You can stream to Sonos One, Sonos Beam, Playbase, and Play:5 speakers and ask Siri to play music on various speakers (“Hey Siri, play some hip-hop in the kitchen.”) The feature should roll out to current speakers today.
I tried a beta version and it worked as advertised. A set of speakers including a Beam and a Sub in my family room showed up as a single speaker and a Sonos One in the kitchen showed up as another. I was able to stream music and podcasts to either one.
Given the ease with which you can now stream to nearly every device from every device it’s clear that whole-home audio is progressing rapidly. As we noted before Sonos is facing tough competition but little tricks like this one help it stay in the race.
Pinterest is trying to further tap its popularity as a place to plan events, this time adding ways for users to collaborate across boards that are baked directly into the app.
Group boards will have their own designated feed, where users will be able to communicate with others collaborating on that board and also get updates on new member additions or added pins. There are also the other typical social structures you’d expect on an app these days, including @-mentions or liking comments. It’s another step to get people onto Pinterest and sticking around as they look to plan events, and create more ways to make the platform more and more sticky. It’s also another quality-of-life improvement that Pinterest seems to have needed for quite some time.
It’s those kinds of events — weddings, parties and others — that propelled Pinterest initially to become one of the larger social networks in the early 2010s. The company late last year said it had more than 200 million monthly active users, which while small compared to the likes of Instagram or Facebook, serves as a hub for a different kind of user behavior than you might find on those other platforms. The majority of the content on Pinterest is high-resolution products from businesses, where people will search for or save those products as they look to plan future life events.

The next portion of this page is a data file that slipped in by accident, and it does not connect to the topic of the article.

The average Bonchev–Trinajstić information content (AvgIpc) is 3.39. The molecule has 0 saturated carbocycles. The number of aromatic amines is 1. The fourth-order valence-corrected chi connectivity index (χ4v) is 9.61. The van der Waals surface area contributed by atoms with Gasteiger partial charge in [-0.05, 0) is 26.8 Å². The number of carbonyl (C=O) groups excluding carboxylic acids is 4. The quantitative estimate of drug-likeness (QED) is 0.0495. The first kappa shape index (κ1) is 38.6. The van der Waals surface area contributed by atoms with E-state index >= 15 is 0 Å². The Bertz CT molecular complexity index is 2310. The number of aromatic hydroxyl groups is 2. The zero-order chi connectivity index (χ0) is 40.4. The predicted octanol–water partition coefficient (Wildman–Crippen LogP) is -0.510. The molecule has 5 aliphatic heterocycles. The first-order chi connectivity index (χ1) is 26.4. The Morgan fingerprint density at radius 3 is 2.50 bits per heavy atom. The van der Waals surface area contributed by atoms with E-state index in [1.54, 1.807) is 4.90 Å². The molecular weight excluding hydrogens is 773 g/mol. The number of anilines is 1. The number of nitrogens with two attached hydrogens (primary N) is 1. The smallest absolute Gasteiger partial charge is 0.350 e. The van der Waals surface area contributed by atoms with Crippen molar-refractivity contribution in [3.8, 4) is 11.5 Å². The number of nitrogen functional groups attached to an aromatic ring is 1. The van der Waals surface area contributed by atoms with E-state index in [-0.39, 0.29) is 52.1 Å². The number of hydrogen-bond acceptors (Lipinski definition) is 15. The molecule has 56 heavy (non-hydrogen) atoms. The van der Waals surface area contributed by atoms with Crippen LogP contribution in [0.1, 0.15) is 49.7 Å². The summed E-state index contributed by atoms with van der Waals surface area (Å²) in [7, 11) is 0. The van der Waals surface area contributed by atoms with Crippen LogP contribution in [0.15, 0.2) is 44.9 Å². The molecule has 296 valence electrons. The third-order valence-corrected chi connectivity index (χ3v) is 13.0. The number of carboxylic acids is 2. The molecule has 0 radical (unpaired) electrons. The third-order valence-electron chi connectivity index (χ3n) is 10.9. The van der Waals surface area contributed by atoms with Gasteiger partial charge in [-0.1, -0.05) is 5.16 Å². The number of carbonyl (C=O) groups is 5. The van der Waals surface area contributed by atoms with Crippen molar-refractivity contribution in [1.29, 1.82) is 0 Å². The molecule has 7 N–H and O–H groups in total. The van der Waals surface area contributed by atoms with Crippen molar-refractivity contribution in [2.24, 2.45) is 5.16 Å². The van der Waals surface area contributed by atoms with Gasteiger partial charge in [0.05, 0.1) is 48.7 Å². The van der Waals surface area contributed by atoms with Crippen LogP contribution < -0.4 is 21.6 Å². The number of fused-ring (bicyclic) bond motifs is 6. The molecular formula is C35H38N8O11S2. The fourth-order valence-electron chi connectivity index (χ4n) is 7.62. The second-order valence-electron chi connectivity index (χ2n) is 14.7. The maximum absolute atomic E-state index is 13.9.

Pinterest has tried to position itself as one of the best ways to discover new ideas, whether that’s stumbling upon something in a primary feed or finding something through searching. Over time, it’s added more and more tools to try to get people to come back more regularly, and if it continues to improve those recommendation engines, it can continue to run that feedback loop and keep users more and more attached to the platform. Adding a sort of light social pressure from friends that are sharing ideas and looking for feedback is one way to do that, in addition to it generally being useful.
All that is good for its pitch to advertisers as well. Pinterest, in addition to trying to cater to that unique kind of user behavior, is also trying to sell itself to advertisers as a platform where they can reach potential customers through ways they wouldn’t be able to with primary advertising channels like Facebook or Google. By making the platform more sticky, it can go back to those advertisers and offer them better engagement metrics and show that users stick around and are paying closer attention to content on Pinterest, which can in turn drive that additional value to advertisers.
Next Insurance, the Israeli digital insurance startup that helps small businesses get coverage, has raised a significant new funding round, adding another $83 million to its balance sheet.